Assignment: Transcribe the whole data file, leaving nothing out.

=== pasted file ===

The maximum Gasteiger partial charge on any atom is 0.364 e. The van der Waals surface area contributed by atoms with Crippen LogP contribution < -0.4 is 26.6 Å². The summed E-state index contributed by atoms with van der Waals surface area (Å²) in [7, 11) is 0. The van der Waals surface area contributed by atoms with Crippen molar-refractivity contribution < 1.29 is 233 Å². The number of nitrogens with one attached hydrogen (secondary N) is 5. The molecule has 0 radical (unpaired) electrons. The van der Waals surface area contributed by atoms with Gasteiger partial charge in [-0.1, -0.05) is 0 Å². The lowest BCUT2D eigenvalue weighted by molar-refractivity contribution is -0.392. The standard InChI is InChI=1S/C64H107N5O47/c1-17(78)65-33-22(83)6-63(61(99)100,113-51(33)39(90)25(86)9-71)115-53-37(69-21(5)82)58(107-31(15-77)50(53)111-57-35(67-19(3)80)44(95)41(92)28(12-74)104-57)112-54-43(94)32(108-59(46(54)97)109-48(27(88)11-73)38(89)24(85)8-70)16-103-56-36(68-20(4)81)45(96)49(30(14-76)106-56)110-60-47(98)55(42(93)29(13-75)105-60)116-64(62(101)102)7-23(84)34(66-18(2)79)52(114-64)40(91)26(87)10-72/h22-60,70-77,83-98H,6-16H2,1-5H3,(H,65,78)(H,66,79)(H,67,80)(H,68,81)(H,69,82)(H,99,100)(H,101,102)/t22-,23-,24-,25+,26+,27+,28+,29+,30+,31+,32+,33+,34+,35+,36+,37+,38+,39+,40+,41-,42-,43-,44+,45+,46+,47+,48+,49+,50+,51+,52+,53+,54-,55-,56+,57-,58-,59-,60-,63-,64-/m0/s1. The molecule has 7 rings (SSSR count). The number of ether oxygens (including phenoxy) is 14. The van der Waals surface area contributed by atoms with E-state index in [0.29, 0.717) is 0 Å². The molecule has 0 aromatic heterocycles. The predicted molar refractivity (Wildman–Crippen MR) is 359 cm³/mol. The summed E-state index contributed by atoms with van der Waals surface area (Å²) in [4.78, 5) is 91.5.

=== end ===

The maximum Gasteiger partial charge on any atom is 0.364 e. The van der Waals surface area contributed by atoms with Crippen LogP contribution < -0.4 is 26.6 Å². The summed E-state index contributed by atoms with van der Waals surface area (Å²) in [7, 11) is 0. The van der Waals surface area contributed by atoms with Crippen molar-refractivity contribution < 1.29 is 233 Å². The number of nitrogens with one attached hydrogen (secondary N) is 5. The molecule has 0 radical (unpaired) electrons. The van der Waals surface area contributed by atoms with Gasteiger partial charge in [-0.1, -0.05) is 0 Å². The lowest BCUT2D eigenvalue weighted by molar-refractivity contribution is -0.392. The standard InChI is InChI=1S/C64H107N5O47/c1-17(78)65-33-22(83)6-63(61(99)100,113-51(33)39(90)25(86)9-71)115-53-37(69-21(5)82)58(107-31(15-77)50(53)111-57-35(67-19(3)80)44(95)41(92)28(12-74)104-57)112-54-43(94)32(108-59(46(54)97)109-48(27(88)11-73)38(89)24(85)8-70)16-103-56-36(68-20(4)81)45(96)49(30(14-76)106-56)110-60-47(98)55(42(93)29(13-75)105-60)116-64(62(101)102)7-23(84)34(66-18(2)79)52(114-64)40(91)26(87)10-72/h22-60,70-77,83-98H,6-16H2,1-5H3,(H,65,78)(H,66,79)(H,67,80)(H,68,81)(H,69,82)(H,99,100)(H,101,102)/t22-,23-,24-,25+,26+,27+,28+,29+,30+,31+,32+,33+,34+,35+,36+,37+,38+,39+,40+,41-,42-,43-,44+,45+,46+,47+,48+,49+,50+,51+,52+,53+,54-,55-,56+,57-,58-,59-,60-,63-,64-/m0/s1. The molecule has 7 rings (SSSR count). The number of ether oxygens (including phenoxy) is 14. The van der Waals surface area contributed by atoms with E-state index in [0.29, 0.717) is 0 Å². The molecule has 0 aromatic heterocycles. The predicted molar refractivity (Wildman–Crippen MR) is 359 cm³/mol. The summed E-state index contributed by atoms with van der Waals surface area (Å²) in [4.78, 5) is 91.5.